This article appeared in the January 2019 issue of MiMfg Magazine. Read the full issue and find past issues online.
Every manufacturer loves a challenge. Whether it is creating a new product from scratch or innovating a way to improve the quality or efficiency of an existing product, manufacturing comes down to problem-solving. As a fourth-generation, family-owned business, Koeze Company has experienced its share of ups and downs since it was founded in 1910, yet this nut and confectionary manufacturer continues to push forward on solving modern manufacturing challenges all while offering something delicious in return.
“I like challenging problems — there’s always something difficult going on,” says Jeff Koeze, president of Koeze Company in Wyoming and the great-grandson of the company’s founder. “We’ve been around for 108 years so the challenges may have changed, but we’re always being tested.”
Originally a wholesale produce and dairy company, Koeze became primarily a peanut butter manufacturer until the mid-1990s when retail consolidation led to consolidation in the supply chain and the company shifted its focus to specialty markets where it has thrived as a manufacturer of gourmet nuts, fine chocolate and the same top-of-the-line peanut butter that made the brand a household name.
“One of the biggest challenges is keeping food manufacturing on the radar in Michigan,” explains Koeze. “We’re a state so well-known for the auto industry, that it can be easy to forget that Michigan has a rich agricultural heritage and manufactured foods are among our state’s biggest exports.”
When your product is food, the safety standards and facility processes are judged at a higher bar than in many businesses, even when compared with other manufacturing sectors. From new federal tariffs upending the supply chain, to the impact of customers demanding consistent products out of inconsistent raw materials impacted by crop yields and weather patterns, to issues with general distribution, there’s never a day at Koeze without a challenge.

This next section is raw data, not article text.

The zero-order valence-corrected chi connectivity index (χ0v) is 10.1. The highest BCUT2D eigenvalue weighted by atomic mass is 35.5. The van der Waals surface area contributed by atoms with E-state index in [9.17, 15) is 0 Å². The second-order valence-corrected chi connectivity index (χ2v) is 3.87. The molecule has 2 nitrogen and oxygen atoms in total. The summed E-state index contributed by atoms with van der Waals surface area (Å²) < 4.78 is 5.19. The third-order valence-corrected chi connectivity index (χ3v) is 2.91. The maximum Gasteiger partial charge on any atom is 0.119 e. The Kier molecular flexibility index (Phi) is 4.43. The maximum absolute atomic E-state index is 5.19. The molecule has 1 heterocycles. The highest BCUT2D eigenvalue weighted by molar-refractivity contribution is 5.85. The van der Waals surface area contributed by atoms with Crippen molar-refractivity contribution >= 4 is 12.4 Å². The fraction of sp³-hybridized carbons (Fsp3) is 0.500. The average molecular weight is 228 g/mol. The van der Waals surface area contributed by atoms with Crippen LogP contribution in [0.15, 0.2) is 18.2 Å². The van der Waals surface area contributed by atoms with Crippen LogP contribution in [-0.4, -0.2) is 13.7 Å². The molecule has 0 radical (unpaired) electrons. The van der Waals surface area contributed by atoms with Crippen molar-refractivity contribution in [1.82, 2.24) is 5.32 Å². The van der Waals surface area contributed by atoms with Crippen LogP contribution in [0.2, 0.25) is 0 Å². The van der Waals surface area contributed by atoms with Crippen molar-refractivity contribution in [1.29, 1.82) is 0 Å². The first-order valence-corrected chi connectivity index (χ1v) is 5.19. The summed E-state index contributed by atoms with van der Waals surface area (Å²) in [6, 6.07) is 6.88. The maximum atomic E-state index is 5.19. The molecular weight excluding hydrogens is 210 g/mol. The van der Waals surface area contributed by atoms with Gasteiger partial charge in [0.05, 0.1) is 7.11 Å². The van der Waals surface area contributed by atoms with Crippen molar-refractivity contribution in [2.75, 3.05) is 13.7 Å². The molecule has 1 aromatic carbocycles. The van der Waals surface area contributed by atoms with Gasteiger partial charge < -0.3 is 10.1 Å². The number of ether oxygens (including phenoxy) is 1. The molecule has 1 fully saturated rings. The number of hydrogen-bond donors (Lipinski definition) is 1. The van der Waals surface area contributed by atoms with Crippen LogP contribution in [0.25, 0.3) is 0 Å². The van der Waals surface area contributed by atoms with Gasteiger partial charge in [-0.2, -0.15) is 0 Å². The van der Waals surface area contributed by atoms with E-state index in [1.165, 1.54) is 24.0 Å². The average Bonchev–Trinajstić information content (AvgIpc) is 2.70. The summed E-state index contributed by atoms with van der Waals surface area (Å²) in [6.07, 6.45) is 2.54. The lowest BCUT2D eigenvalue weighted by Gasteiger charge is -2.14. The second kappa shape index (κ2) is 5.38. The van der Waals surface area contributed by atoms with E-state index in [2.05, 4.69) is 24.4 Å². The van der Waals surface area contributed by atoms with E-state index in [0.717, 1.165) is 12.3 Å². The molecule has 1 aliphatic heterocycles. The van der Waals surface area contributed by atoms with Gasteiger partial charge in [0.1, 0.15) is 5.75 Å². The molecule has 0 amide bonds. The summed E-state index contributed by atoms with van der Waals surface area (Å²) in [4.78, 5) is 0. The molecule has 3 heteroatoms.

To the manufacturer looking to build a quality reputation, Koeze believes it starts and ends with understanding your company’s value — what are you selling and why do people want to buy it.
“I think we’ve done well to weather the storms — we’ve worked to stay light on our feet, to not tie up too much capital on any particular customer or product — and we’ve always made safety and quality the primary points of emphasis,” Koeze explains. “We don’t mix messages — every person who works here understands that those are the two most important things and we have very visible and robust systems to underscore that.”
By knowing that, you can find success either as the first business to step into a new market or by being the better, more prepared brand in a well-established niche.
As a member of MMA’s Food Manufacturers Committee, Koeze and the rest of his team are working hard to forge the food manufacturing sector’s place in conversations across the state.
“We’re looking for any opportunity to get food manufacturing on the radar — there are so many great businesses out there, manufacturers like us who face unique challenges because of the products we produce and have a role in the positive direction our state’s economy is heading,” Koeze says. “Now is the time for all of us in the industry to work together and make the experience better for the customer.”